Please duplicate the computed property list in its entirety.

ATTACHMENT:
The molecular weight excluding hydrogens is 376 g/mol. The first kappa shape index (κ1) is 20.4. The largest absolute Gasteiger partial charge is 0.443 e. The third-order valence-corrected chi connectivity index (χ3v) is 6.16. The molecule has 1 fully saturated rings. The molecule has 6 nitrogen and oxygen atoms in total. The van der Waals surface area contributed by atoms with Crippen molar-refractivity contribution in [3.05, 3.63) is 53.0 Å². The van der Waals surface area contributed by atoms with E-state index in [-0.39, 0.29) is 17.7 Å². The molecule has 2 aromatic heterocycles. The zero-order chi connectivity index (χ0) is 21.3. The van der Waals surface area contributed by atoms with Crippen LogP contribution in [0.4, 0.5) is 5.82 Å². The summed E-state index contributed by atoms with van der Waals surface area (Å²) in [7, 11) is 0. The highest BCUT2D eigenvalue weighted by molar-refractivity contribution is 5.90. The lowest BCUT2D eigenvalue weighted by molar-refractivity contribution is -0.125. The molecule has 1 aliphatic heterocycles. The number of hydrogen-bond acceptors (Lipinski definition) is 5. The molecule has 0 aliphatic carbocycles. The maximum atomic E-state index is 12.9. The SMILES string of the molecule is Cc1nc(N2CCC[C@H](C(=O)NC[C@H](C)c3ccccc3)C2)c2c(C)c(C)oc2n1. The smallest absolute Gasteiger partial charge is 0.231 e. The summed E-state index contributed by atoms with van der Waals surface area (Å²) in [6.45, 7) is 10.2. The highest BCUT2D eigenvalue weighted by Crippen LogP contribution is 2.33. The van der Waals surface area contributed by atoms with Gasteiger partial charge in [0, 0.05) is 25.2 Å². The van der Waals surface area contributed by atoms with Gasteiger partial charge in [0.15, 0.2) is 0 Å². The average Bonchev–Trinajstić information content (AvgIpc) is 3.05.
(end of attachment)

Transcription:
The molecular weight excluding hydrogens is 376 g/mol. The first kappa shape index (κ1) is 20.4. The largest absolute Gasteiger partial charge is 0.443 e. The third-order valence-corrected chi connectivity index (χ3v) is 6.16. The molecule has 1 fully saturated rings. The molecule has 6 nitrogen and oxygen atoms in total. The van der Waals surface area contributed by atoms with Crippen molar-refractivity contribution in [3.05, 3.63) is 53.0 Å². The van der Waals surface area contributed by atoms with E-state index in [-0.39, 0.29) is 17.7 Å². The molecule has 2 aromatic heterocycles. The zero-order chi connectivity index (χ0) is 21.3. The van der Waals surface area contributed by atoms with Crippen LogP contribution in [0.4, 0.5) is 5.82 Å². The summed E-state index contributed by atoms with van der Waals surface area (Å²) in [7, 11) is 0. The highest BCUT2D eigenvalue weighted by molar-refractivity contribution is 5.90. The lowest BCUT2D eigenvalue weighted by molar-refractivity contribution is -0.125. The molecule has 1 aliphatic heterocycles. The number of hydrogen-bond acceptors (Lipinski definition) is 5. The molecule has 0 aliphatic carbocycles. The maximum atomic E-state index is 12.9. The SMILES string of the molecule is Cc1nc(N2CCC[C@H](C(=O)NC[C@H](C)c3ccccc3)C2)c2c(C)c(C)oc2n1. The smallest absolute Gasteiger partial charge is 0.231 e. The summed E-state index contributed by atoms with van der Waals surface area (Å²) in [6.45, 7) is 10.2. The highest BCUT2D eigenvalue weighted by Crippen LogP contribution is 2.33. The van der Waals surface area contributed by atoms with Gasteiger partial charge in [0, 0.05) is 25.2 Å². The van der Waals surface area contributed by atoms with Gasteiger partial charge in [0.15, 0.2) is 0 Å². The average Bonchev–Trinajstić information content (AvgIpc) is 3.05.